Sound is very good. From a certain point on, where your experience and requirement grow, you'll need to get 3rd party plugins. Most of the shipped plugins are ok or good, but there are way better developers of plugins. Does a DAW have its own sound? Have fun reading thru the gazillions of threads and webpages. I never compared "scientifically" the DAW sound. But then I make my own sound with the right plugins and the analog gear.
I noticed a sound change when upgrading to LX thought. I must say however, I also had to get a new converter at the same time, that features Thunderbolt. So I'd say the sound change derives from that.
Whatever you believe. If you're songs don't sound good in Logic, they won't sound good in any other DAW. Logic has definitely the capability of sounding astonishing. So it's up to you ;)
GUI & Usability
GUI is a matter of taste. Logic X became more modern, but the color palette is "muddy" and "toyish" (yes, there are ways to change that, but not to the full extent of RGB/CMYK). GUI can be customized with the thousands of available themes. As always with these themes, most of them are just experimental crap that hurt your eyes. A few are nice. I still prefer the default.
Logic X is easy to use. It's simplicity got better, which is neat for beginners. As a experienced user, it was somewhat tough, to go from L8 or L8 to LX. A little example: Changed standard short cuts! Again!! ... or how MIDI is recorded in loop and/or punch mode.
There are some GUI and usability issues. See below under cons.
Thousands of them, which is (again) great for beginners. Pretty much useless for me. Sometimes, here and there, I look them up and rarely I find something that I like. Most of the times, the "Logic sound" just doesn't fit my needs (I produce and mix electronic music).
Well, here are a lot of different experiences. I'm not at all satisfied with its stability. I waited almost one year before I upgraded to LX. And now I have at least a couple of crashes almost every day. That rarely happend with L9 and L8 before. I got the feeling, that there are more bugs than ever before. After almost one year it's still not on a pro level, although I don't expect a bug free software, because it is impossible. Crashes mostly happens due to plugins. You may now say, they should deliver an update, it's not Logic's fault. But when I can work with same plugin version crash free with L8 & L9, I wonder, what Logic X is doing wrong ;)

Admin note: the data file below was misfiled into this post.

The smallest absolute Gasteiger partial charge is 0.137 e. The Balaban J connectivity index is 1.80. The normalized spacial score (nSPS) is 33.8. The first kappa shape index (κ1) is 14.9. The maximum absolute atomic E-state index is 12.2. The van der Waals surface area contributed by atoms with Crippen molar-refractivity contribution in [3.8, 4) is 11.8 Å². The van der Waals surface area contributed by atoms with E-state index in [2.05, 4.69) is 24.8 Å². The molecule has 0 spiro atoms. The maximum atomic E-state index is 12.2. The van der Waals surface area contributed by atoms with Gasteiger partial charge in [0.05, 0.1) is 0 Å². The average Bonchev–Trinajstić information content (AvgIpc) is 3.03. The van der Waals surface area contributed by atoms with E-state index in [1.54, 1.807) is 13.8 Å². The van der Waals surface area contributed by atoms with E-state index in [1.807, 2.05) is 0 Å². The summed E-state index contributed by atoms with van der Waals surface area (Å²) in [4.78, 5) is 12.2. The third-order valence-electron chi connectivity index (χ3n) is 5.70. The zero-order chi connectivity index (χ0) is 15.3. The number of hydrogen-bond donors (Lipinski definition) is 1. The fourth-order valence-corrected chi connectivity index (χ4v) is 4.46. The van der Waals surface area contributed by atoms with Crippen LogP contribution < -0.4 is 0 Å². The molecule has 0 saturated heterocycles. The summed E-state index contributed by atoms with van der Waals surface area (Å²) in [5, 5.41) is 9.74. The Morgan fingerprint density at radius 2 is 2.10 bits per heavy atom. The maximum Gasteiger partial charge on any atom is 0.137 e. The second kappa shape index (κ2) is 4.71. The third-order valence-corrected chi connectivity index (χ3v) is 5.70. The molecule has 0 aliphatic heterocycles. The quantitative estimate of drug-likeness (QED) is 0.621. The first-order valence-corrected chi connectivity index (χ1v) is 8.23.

At least the automatic saving during a crash works fine and never let me down *phew*.
There are still a lot of bugs (not feature requests). Search the web and you'll see yourself. Here is a list of my experienced bugs, and also some features that could be done better.
-) Enhance color palette to full RGB/CMYK, so we can have more colors and also black, white and grey
-) Drawing automation graphs sometimes doesn't react in realtime, so you don't see where you are (can't read the value, until you let go of the mouse)
-) Window positions are not remembered. I think that happens especially when running a multiple screen setup. Dear reader: No it also doesn't work when the logic screen is locked ;)
-) In certain situations, the big time counter and the time line in the main window don't show the same (I experienced gaps up to 60 seconds)
-) Show in aliases to which region they point to (as it was in L8 & L9)
-) The difference between the region and its loops must be more clear. The arrangement overview is messier than it was before
-) The I/O labeling got worse and less understandable. I cannot use the long names properly. So why having the possibility of having long and short names. At the moment I have to use short abreviations for long and short names. And why are there I/Os that cannot be labelled as I want?
-) LX is still not as customisable as other DAWs. Especially when it comes to sizes of channel strips in the mixer window. And still it's not possible to change the order of the mix channels.
-) Still way behind other DAWs, like: region effects and region freeze, channel inbuilt gain staging possibilities, bounce in place is still not how it should be (best test: do a revers reverb effect in Pro Tools and then in Logic. With Logic you still have to time the effect manually), independent mixer and arrange window (see reaper), .
Logic X is a good piece of software. No matter what I wrote, you MUST have to make your own experience with it. LX is pro and will sound pro, as long as you know what you're doing.
If the learning curves for a new DAW wouldn't be that steep and would take less time, I'd be changing instantly to another DAW. Because with that update I got the feeling, that Apple isn't taking pro audio seriously any more. They can be innovative with phones, but not with DAWs it seems. I don't whine, but as long as I try to live with LX, it's not as fun using it as it was before. At the moment, I fear the day when I have attended sessions. That shouldn't be like this.
So I cannot give more than a 6/10, because of the reasons mentioned above. If it runs, it's a 8/10. Maybe you are lucky and won't be bothered with a lot of crashes.Read Review